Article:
When the trash of many becomes a treasure for everyone
by Elisabetta Brunella
Not to resign ourselves to “trash” is one of the messages that emerges from the animated film “Trash - La leggenda della Piramide Magica”, which narrates the adventures of a series of waste products - a cardboard box, a soft-drink bottle, a battery container - all looking for a second life. But it is also one of the objectives clearly taking shape in the strategies of cinema exhibition businesses in their path towards sustainability.
Science and technology have a lot to say in this innovative approach. Suffice it to quote the exemplary case of Prof. Alireza Kharazipour, a keen film buff, who followed the intuition that came to him at the cinema, to re-use popcorn waste. Today the university where he teaches, the Georg-August in Göttingen, is in the avant-garde of experimentation in the application of this new material in various fields: from packaging (one of the sectors where most plastic is consumed) to furnishings, from the insulation of buildings to tableware. Single-use yes, but compostable.
Several cinemas are attempting to limit the use of plastic - often almost “invisible”, yet ever-present - for example in the form of the film covering the inside of paper containers.
There are two main directions in the most frequently adopted measures: to opt for biodegradable materials or those that can be recycled or to make sure that plastic recipients can be re-used several times.
The cinema Lux in Massagno, Canton Ticino, – newly renovated and with thermal insulation coating – has opted to re-use cups and flûtes, which have been personalised with the cinema’s own logo.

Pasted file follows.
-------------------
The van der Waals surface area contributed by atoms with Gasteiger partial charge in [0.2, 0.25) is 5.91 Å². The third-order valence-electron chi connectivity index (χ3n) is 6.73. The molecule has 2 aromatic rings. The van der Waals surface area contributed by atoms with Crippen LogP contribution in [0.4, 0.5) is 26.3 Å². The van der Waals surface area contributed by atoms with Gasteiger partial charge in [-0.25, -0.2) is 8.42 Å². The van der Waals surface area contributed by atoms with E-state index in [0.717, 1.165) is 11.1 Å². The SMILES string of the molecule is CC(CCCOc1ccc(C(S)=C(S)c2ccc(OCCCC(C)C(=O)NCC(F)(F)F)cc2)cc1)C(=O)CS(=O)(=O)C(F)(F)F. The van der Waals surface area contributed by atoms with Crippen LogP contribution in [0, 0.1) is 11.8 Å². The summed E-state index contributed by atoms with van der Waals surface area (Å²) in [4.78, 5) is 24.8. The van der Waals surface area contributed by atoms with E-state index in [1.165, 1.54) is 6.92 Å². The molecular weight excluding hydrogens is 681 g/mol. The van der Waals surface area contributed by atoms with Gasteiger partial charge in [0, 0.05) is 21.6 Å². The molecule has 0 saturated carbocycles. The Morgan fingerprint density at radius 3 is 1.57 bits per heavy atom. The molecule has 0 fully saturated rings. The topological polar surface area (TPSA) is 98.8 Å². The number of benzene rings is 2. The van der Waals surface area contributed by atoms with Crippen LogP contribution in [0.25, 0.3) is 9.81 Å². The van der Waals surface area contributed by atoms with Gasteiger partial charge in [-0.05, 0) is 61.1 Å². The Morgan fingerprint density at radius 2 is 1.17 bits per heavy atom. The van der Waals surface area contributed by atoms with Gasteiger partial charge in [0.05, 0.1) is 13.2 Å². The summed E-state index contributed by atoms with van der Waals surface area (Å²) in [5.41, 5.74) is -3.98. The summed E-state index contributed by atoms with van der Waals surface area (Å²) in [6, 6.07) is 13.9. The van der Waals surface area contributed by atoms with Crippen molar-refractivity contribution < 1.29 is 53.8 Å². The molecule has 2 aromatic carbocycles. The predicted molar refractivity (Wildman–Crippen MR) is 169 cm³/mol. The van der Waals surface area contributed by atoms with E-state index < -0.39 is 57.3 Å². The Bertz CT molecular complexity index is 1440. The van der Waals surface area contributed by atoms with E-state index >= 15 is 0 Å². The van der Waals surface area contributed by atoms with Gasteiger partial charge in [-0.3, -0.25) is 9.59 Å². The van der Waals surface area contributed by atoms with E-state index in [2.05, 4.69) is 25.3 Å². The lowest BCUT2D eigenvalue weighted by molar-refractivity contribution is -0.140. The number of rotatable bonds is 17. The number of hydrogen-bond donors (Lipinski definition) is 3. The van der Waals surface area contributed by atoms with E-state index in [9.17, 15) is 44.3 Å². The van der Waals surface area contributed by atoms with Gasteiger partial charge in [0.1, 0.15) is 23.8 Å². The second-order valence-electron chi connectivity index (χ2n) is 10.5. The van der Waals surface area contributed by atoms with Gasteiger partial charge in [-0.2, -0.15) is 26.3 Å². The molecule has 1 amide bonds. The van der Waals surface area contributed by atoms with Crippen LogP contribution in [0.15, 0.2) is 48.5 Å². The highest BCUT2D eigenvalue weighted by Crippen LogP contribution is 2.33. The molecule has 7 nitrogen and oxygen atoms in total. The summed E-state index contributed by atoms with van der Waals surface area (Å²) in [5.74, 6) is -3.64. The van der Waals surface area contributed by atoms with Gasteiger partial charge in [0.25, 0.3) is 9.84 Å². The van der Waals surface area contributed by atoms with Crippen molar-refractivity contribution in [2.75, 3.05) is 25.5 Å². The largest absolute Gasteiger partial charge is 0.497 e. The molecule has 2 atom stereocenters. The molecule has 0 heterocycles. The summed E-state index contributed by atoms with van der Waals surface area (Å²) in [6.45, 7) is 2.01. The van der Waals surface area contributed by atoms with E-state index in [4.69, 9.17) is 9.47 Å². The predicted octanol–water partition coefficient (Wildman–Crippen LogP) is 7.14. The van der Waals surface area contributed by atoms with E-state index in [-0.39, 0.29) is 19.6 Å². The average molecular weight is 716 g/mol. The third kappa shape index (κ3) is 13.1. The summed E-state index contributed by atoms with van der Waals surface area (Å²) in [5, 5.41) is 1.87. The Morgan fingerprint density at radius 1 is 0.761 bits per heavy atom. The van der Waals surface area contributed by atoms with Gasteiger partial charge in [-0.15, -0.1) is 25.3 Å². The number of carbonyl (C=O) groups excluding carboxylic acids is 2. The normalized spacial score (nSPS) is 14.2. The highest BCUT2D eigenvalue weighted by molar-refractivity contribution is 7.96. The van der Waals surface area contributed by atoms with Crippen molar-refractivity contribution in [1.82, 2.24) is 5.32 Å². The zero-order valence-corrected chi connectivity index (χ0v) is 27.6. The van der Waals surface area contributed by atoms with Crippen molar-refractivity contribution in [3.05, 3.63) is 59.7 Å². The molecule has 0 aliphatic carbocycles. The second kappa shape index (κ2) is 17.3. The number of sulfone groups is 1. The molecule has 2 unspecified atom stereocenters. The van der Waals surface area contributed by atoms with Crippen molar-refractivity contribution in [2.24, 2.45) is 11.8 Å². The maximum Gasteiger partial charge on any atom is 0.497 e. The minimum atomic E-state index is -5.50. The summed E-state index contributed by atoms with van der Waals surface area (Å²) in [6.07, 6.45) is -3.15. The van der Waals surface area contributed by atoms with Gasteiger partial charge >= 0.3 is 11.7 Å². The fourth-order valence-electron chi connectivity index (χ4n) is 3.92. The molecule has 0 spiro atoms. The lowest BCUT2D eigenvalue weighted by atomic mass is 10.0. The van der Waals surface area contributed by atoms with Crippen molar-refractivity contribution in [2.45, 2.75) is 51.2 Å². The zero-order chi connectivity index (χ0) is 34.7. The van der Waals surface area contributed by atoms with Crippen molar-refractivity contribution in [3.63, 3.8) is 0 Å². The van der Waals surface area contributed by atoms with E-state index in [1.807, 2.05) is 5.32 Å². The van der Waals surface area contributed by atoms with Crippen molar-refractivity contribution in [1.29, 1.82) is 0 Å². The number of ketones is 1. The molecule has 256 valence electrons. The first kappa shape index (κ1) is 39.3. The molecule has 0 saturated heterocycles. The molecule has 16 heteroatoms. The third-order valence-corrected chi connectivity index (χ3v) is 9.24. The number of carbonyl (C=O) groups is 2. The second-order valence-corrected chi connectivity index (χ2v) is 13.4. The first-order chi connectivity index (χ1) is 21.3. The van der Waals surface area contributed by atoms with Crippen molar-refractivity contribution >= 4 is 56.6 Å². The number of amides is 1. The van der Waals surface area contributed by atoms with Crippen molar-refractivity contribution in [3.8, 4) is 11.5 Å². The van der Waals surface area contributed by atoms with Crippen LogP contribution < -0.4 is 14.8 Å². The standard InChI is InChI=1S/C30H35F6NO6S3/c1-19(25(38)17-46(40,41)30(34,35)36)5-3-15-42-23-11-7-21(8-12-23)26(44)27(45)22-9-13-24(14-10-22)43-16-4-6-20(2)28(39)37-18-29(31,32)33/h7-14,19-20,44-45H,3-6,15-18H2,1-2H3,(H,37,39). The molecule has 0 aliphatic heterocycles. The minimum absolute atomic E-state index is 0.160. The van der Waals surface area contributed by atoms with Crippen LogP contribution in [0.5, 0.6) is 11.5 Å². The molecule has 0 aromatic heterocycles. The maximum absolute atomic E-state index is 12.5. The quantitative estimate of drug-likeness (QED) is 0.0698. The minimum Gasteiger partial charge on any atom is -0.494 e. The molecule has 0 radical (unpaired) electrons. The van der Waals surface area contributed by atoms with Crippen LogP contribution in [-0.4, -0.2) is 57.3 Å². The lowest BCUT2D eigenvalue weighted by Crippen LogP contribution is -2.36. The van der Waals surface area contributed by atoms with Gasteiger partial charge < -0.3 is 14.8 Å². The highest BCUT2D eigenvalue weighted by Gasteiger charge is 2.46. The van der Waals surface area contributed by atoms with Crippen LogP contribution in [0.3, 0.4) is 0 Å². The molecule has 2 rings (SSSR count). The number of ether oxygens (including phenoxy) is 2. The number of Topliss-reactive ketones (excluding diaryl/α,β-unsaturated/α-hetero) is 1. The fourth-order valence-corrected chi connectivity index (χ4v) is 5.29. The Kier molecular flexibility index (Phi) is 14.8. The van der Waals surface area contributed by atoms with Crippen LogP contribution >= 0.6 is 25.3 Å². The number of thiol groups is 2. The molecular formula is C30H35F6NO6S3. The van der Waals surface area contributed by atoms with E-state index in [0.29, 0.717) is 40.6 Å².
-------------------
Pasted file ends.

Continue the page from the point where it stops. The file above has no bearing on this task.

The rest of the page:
From the United States, in particular from the NCG chain with its 25 complexes in 9 states, comes the “free refill” formula, aiming to encourage the spectator to spend around 20 dollars on a giant bucket of popcorn at his first visit. Afterwards, for a whole year, the owner of the “magic bucket” can refill it as full as they like for just 4$ every time they revisit the cinema.
The “Recup / Rebowl” initiative also focuses on re-use. Widely used in Germany, it offers all businesses selling food and drinks in plastic containers a formula for encouraging the customer to return the classical coffee cup or salad bowl to one of almost 12,000 locations. As for the movie theatres, amongst the “early adopters”, the Cinecitta in Nürnberg stands out, the famous complex founded in 1995, which has continued not only to add to the number of its screens, but also to adopt increasingly advanced technology.
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